October 10, 2012 at 8:02 am #138791asunshineParticipant
…Without the Government Telling You You’re an Epidemic
Thoughts, anyone? Links to the controversial commercials are in the post.October 10, 2012 at 10:26 am #138792jonesieParticipant
Haven’t seen the commercials, but overall I’m in the “all publicity is good publicity ” camp… As someone who has been overweight/obese most of her adult life, I must say I don’t think I’d personally be offended by those commercials – no more so than I was by the woman smoking through her trach when I was a smoker. It is what it is – shocking? Sometimes. Uncomfortable to discuss? Often. An important public and individual health problem? Always.
Re: advertising directed toward kids vs adults – a sensitive topic… I wonder if the ads were meant more for adults or kids? I try very hard to use words like “healthy” and “active” with my girls in fear of cultivating unhealthy eating/body imagery through one careless word – am I too sensitive to this, or not sensitive enough? My 6 yo dtr came out the other morning and asked me if she was beautiful because of her outfit and hair bows. I told her she is beautiful because of her head and her heart not because of her clothes or accessories… Kids pick up on our (and public) attitudes toward thi so easily, I guess I can see how folks may get upset with a frank commercial.
I’m so glad at least Medicare is finally paying attention, as they now reimburse for obesity visits – something I hope to start using soon. (http://www.cms.gov/Outreach-and-Education/Medicare-Learning-Network-MLN/MLNMattersArticles/downloads/MM7641.pdf)
Curious to hear thoughts of others!October 10, 2012 at 7:46 pm #138795annie501Participant
I am glad that obesity visits are going to be covered. That is truly a step in the right direction It seems kind of ridiculous to think that people are overweight simply because they are uneducated about the topic or that 30 seconds of anything will be helpful. It makes me think of this:January 1, 2013 at 2:07 pm #139889christophermorghParticipant
Taxing certain foods is not how to solve this problem. People who desire junk food will still buy junk food.
I think one way to solve this is to keep people knowledgeable about how being overweight affects your body. Encouraging people to not live completely sedentary lifestyles. This education must start as early as possible and must not end at talk, children need to be active at school and home.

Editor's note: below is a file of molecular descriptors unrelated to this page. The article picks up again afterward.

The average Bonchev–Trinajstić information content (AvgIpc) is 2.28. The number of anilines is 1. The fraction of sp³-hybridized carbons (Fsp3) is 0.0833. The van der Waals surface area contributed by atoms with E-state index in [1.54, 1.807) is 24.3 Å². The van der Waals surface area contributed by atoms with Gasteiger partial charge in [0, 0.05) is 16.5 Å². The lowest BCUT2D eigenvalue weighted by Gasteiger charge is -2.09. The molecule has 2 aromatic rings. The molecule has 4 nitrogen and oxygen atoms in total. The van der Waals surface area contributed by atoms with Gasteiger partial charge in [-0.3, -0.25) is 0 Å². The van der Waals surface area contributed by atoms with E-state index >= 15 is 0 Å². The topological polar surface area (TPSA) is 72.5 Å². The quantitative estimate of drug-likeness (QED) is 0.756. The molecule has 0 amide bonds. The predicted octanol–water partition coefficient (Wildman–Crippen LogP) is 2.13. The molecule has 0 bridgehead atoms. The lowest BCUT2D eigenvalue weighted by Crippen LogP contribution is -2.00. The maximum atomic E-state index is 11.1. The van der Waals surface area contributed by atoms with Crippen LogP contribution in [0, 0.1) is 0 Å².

There is also the aesthetic aspect. Apparently, some overweight people consider their unhealthy bodies to be as attractive as the bodies of people who are fit. I think that is a very bad view to have, but apparently not everyone does.January 2, 2013 at 4:09 pm #139897christophermorghParticipant
What’s wrong with providing a good example to your kids? Get up off your butts, stop watching TV, quit eating at McDonald’s, and take a walk or something. When Dad eats 6 hamburgers for dinner, Junior is probably getting 3 of his own. This is no longer medical obesity; it’s a family pattern. I see very little wrong with an ad telling parents, essentially, to break the pattern.January 28, 2013 at 11:15 am #140303foxbrentParticipant
Really obesity among children is very threatening not just for they health but also this may subject to bullying and this will leave a big impact on they emotional aspect. (emotional problem is hard to cure)February 21, 2013 at 10:33 am #140705aniaParticipant
Obesity has become very common but danger problem among the children. Let me tell you one thing that parents are the big role model for the children. If parents will take care about what their children are doing in school or high schools then they will sure be not in danger at all. Also there education will be a lot better if their eating habits controlled.
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